Muslim community strives to keep girls at school

12:46, March 06, 2011      

Email | Print | Subscribe | Comments | Forum 

Authorities in a Muslim Hui autonomous prefecture in northwest China's Gansu Province are combating poverty and gender discrimination to keep all school-age girls in the classroom.

Figures released last week showed all school-age children in its eight counties were attending primary school, and the attendance rate at junior high schools had reached 95.5 percent.

"This shows girls' schooling, a problem that has harassed us for decades, is settled to some extent," said Ma Yongming, deputy education chief in Linxia.

Linxia, with a population of 2 million, is dubbed "China's own Mecca" as more than half of the residents are Muslims.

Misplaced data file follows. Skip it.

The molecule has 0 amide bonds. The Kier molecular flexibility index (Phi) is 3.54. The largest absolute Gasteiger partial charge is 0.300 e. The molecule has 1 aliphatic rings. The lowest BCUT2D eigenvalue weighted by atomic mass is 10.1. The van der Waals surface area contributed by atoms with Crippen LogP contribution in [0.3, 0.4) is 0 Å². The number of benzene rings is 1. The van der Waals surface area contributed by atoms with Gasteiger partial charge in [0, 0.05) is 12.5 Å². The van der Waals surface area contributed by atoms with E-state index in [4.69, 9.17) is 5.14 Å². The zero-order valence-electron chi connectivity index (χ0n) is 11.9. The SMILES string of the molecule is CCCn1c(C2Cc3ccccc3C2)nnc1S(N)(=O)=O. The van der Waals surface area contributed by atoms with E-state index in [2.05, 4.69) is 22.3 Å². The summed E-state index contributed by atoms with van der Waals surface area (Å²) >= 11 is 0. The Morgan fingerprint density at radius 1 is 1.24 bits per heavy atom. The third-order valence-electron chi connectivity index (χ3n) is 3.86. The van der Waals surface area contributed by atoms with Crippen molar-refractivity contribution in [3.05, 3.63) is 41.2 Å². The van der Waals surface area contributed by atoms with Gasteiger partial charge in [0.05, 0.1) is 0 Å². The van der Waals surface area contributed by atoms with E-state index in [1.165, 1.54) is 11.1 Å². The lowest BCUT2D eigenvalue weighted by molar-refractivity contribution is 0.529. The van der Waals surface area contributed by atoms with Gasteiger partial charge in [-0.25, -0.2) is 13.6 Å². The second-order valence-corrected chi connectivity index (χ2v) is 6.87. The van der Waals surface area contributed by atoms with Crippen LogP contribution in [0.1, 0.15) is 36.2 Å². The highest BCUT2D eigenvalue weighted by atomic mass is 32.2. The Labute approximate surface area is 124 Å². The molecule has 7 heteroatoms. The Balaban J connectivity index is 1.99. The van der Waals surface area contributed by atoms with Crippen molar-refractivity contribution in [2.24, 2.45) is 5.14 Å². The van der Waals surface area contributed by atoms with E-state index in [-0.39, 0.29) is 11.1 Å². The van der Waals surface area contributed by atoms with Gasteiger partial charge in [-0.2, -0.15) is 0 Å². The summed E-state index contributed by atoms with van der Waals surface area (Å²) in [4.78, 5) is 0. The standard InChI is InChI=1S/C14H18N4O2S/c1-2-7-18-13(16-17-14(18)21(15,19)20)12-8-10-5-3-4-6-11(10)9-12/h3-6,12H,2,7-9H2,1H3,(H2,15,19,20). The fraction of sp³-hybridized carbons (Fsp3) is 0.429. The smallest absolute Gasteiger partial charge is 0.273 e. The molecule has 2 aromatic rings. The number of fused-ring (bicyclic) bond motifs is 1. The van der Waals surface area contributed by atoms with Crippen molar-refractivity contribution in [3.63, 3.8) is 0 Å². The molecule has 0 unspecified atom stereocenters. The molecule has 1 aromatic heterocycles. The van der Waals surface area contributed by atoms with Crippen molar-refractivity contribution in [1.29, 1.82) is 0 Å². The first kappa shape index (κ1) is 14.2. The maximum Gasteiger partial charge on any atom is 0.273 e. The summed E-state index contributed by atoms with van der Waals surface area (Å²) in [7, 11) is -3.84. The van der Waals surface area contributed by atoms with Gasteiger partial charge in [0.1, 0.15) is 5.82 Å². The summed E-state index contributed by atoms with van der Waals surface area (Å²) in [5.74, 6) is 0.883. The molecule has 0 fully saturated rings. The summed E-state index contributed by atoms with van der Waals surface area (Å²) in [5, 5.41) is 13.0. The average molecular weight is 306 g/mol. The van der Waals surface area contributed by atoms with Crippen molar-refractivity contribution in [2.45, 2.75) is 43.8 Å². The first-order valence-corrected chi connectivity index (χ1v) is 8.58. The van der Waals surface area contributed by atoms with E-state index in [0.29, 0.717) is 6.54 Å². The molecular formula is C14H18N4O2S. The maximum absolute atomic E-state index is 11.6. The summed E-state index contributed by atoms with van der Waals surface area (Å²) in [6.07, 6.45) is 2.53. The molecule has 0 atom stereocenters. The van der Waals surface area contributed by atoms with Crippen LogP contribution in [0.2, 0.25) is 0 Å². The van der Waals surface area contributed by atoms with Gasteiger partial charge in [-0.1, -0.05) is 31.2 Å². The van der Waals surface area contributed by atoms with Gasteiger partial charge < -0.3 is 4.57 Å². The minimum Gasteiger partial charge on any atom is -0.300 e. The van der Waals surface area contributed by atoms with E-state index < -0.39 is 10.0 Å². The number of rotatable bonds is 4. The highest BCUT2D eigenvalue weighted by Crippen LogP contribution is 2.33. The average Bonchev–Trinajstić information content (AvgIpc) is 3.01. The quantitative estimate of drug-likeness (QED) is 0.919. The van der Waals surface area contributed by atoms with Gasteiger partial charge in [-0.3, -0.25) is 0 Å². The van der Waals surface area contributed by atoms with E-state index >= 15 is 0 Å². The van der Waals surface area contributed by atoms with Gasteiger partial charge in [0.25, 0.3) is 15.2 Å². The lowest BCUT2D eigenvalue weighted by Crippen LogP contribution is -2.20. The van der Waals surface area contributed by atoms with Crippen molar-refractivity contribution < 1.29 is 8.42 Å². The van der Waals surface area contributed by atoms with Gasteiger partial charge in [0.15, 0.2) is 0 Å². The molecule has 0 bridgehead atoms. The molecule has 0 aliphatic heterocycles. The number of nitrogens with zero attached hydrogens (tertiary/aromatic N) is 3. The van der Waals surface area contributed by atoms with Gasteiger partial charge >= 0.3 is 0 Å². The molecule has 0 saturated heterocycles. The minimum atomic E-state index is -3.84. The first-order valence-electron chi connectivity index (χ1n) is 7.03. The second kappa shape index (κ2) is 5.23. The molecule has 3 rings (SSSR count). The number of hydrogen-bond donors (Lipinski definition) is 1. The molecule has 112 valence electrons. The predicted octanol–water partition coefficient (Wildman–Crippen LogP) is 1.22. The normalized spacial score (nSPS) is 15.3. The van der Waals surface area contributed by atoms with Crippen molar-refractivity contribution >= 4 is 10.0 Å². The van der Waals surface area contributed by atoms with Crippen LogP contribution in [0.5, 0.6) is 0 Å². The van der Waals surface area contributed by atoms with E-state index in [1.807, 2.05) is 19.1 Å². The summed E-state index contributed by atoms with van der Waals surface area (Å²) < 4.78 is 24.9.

Until the mid 1990s, only about 60 percent of its girls went to school. Inadequate education left 80 percent of women aged 15 and above illiterate.

"While some parents refused to send girls to school because of poverty, many others believed it was a waste to spend the money on their daughters, who would be married off into other people's family and there would be no return on such investment," said Ma.

Boys, however, were often treated differently.

"Parents rarely hesitated to send their sons to school," said Tang Yuwen, vice president of Beiling Village Primary School. "But some were reluctant to send daughters to school even if it was for free."


【1】 【2】

  • Do you have anything to say?


Special Coverage
  • Survey for 2011 NPC and CPPCC Sessions
  • Focus On China
Major headlines
Editor's Pick
  • Biggest U.S. orchid show opens in New York
  • Practitioners Practise beside Ganges in Int'l Yoga Festival
  • Smooth evacuation
  • Official website of film "The Warring State" launched
  • Paris Fashion Week heats up
  • Natalia Gantimurova titled Miss Russia 2011
Hot Forum Dicussion